"Let books be your dining table, / And you shall be full of delights. / Let them be your
And you shall sleep restful nights" (St. Ephraim the Syrian).

Thursday, March 2, 2017

Early Modern Theology

As I have often noted on here, we are living in a happy period when major publishers of "handbooks of" or "companions to" or other comparable anthologies treating some Christian theme, period, or topic, can no longer blithely overlook the East. Today inclusion of chapters treating Eastern Christianity are de rigueur, and rightly so.

This is true of another such collection released a few months ago: The Oxford Handbook of Early Modern Theology, 1600-1800, eds.Ulrich L. Lehner, Richard A. Muller, and A.G. Roeber (Oxford UP, 2016), 688pp.

One of the editors, A.G. Roeber, is himself Orthodox and was interviewed on here several years ago. He contributes one of several chapters treating the East or themes closely connected to the East, as here:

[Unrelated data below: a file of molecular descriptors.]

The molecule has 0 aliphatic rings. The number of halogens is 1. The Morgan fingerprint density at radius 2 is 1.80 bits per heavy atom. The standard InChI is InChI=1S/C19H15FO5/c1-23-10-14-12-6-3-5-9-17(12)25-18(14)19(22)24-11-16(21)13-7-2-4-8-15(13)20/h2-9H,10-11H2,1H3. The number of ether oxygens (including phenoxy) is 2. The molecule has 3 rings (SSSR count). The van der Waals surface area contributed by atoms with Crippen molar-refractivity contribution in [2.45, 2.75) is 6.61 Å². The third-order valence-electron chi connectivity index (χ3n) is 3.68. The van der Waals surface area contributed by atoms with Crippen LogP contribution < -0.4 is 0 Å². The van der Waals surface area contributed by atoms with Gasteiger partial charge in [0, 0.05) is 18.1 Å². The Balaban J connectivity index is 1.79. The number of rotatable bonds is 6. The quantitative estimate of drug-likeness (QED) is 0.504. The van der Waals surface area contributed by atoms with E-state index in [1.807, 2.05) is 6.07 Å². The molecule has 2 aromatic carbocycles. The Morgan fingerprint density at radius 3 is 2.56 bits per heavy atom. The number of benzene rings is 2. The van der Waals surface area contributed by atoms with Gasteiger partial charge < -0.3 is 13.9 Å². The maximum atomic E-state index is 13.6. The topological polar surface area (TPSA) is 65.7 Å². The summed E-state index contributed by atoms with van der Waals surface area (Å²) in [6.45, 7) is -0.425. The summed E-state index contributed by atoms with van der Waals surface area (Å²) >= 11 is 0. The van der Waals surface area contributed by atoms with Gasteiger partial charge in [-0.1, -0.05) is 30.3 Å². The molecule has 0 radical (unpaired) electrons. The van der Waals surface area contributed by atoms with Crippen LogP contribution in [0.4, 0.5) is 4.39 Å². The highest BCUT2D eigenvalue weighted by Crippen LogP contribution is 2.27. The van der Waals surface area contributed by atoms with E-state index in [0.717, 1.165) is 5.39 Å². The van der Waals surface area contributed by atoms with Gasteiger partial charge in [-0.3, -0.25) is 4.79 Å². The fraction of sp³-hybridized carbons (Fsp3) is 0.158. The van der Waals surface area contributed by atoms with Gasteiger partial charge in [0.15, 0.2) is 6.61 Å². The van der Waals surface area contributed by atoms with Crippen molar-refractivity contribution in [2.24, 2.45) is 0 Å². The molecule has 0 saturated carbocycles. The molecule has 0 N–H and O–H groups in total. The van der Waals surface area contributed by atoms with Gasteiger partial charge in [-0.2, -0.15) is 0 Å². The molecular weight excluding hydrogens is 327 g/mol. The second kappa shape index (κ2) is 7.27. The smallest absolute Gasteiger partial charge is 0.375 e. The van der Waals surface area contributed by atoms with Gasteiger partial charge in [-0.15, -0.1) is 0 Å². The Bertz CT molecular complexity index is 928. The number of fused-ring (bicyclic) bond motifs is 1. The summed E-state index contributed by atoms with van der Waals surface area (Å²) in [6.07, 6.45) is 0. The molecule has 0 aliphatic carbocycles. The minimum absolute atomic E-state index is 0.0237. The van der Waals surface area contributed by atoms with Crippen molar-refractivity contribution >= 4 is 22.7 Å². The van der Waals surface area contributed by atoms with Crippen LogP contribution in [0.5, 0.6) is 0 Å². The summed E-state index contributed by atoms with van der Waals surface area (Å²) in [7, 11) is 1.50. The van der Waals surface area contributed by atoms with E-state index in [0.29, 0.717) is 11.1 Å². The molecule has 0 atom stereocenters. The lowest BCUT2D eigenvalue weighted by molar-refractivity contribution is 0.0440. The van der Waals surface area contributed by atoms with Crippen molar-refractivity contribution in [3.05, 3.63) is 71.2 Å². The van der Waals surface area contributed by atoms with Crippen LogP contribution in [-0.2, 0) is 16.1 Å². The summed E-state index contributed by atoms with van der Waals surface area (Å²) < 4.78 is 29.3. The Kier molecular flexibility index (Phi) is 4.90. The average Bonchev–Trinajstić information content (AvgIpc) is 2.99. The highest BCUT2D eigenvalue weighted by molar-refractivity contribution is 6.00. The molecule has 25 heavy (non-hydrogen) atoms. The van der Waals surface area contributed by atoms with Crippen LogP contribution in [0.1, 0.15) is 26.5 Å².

30) Western Theologies and Judaism in the Early Modern World - Stephen G. Burnett
31) Western Theologies and Islam in the Early Modern World - Emanuele Colombo
32) The Churches of the East and the Enlightenment - Dimitrios Moschos
33) Orthodox Influences on Early Modern Western Theologies - A.G. Roeber

About this book the publisher further tells us:
The Oxford Handbook of Early Modern Theology, 1600-1800 offers a comprehensive and reliable introduction to Christian theological literature originating in Western Europe from, roughly, the end of the French Wars of Religion (1598) to the Congress of Vienna (1815). 
Using a variety of approaches, the contributors examine theology spanning from Bossuet to Jonathan Edwards. They review the major forms of early modern theology, such as Cartesian scholasticism, Enlightenment, and early Romanticism; sketch the teachings of major theological concepts, along with important historical developments; introduce the principal practitioners of each kind of theology and delineate their particular theological contributions and stresses; and depict the engagement by early modern theologians with other religions or churches, such Judaism, Islam, and the eastern Church. 
Combining contributions from top scholars in the field, this will be an invaluable resource for understanding a complex and varied body of research

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